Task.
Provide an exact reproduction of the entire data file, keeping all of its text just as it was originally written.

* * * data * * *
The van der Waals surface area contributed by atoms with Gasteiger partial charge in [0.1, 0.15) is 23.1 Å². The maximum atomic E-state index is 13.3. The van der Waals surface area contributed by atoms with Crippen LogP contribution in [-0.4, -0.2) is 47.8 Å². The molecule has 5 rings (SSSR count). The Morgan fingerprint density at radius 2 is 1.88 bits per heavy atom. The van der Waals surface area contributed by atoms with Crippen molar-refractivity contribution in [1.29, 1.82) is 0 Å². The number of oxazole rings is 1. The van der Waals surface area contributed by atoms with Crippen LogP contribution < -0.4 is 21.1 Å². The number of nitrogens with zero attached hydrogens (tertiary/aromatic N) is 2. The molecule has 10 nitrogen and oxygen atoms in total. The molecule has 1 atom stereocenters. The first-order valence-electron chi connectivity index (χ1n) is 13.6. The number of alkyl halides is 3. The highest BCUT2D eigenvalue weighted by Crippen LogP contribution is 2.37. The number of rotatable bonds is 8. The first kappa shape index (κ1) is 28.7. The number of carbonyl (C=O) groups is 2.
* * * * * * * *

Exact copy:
The van der Waals surface area contributed by atoms with Gasteiger partial charge in [0.1, 0.15) is 23.1 Å². The maximum atomic E-state index is 13.3. The van der Waals surface area contributed by atoms with Crippen LogP contribution in [-0.4, -0.2) is 47.8 Å². The molecule has 5 rings (SSSR count). The Morgan fingerprint density at radius 2 is 1.88 bits per heavy atom. The van der Waals surface area contributed by atoms with Crippen molar-refractivity contribution in [1.29, 1.82) is 0 Å². The number of oxazole rings is 1. The van der Waals surface area contributed by atoms with Crippen LogP contribution < -0.4 is 21.1 Å². The number of nitrogens with zero attached hydrogens (tertiary/aromatic N) is 2. The molecule has 10 nitrogen and oxygen atoms in total. The molecule has 1 atom stereocenters. The first-order valence-electron chi connectivity index (χ1n) is 13.6. The number of alkyl halides is 3. The highest BCUT2D eigenvalue weighted by Crippen LogP contribution is 2.37. The number of rotatable bonds is 8. The first kappa shape index (κ1) is 28.7. The number of carbonyl (C=O) groups is 2.